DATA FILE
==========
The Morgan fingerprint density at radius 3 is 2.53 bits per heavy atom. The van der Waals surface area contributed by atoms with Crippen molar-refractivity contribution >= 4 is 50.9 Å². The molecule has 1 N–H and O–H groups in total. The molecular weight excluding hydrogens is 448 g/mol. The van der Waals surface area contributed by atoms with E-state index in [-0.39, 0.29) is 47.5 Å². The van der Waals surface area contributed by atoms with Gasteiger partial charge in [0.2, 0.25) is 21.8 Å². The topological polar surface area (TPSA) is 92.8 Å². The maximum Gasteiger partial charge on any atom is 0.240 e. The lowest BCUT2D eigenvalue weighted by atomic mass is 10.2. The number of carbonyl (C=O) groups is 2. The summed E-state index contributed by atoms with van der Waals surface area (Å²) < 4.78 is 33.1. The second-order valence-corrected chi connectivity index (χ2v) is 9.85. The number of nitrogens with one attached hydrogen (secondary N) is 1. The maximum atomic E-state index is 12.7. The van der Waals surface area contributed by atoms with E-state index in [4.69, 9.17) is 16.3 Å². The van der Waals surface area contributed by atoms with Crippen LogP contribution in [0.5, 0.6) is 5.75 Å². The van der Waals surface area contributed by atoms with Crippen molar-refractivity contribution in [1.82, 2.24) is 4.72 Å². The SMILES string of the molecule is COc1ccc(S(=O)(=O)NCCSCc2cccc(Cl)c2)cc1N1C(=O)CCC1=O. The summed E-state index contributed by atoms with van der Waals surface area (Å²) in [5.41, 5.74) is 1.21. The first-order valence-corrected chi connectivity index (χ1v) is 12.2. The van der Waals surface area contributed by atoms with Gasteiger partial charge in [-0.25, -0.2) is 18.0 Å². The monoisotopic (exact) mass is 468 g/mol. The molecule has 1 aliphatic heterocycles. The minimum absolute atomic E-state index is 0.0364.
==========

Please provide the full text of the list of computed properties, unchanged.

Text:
The Morgan fingerprint density at radius 3 is 2.53 bits per heavy atom. The van der Waals surface area contributed by atoms with Crippen molar-refractivity contribution >= 4 is 50.9 Å². The molecule has 1 N–H and O–H groups in total. The molecular weight excluding hydrogens is 448 g/mol. The van der Waals surface area contributed by atoms with E-state index in [-0.39, 0.29) is 47.5 Å². The van der Waals surface area contributed by atoms with Gasteiger partial charge in [0.2, 0.25) is 21.8 Å². The topological polar surface area (TPSA) is 92.8 Å². The maximum Gasteiger partial charge on any atom is 0.240 e. The lowest BCUT2D eigenvalue weighted by atomic mass is 10.2. The number of carbonyl (C=O) groups is 2. The summed E-state index contributed by atoms with van der Waals surface area (Å²) < 4.78 is 33.1. The second-order valence-corrected chi connectivity index (χ2v) is 9.85. The number of nitrogens with one attached hydrogen (secondary N) is 1. The maximum atomic E-state index is 12.7. The van der Waals surface area contributed by atoms with E-state index in [4.69, 9.17) is 16.3 Å². The van der Waals surface area contributed by atoms with Crippen LogP contribution in [0.5, 0.6) is 5.75 Å². The van der Waals surface area contributed by atoms with Crippen molar-refractivity contribution in [1.82, 2.24) is 4.72 Å². The SMILES string of the molecule is COc1ccc(S(=O)(=O)NCCSCc2cccc(Cl)c2)cc1N1C(=O)CCC1=O. The summed E-state index contributed by atoms with van der Waals surface area (Å²) in [5.41, 5.74) is 1.21. The first-order valence-corrected chi connectivity index (χ1v) is 12.2. The van der Waals surface area contributed by atoms with Gasteiger partial charge in [-0.25, -0.2) is 18.0 Å². The monoisotopic (exact) mass is 468 g/mol. The molecule has 1 aliphatic heterocycles. The minimum absolute atomic E-state index is 0.0364.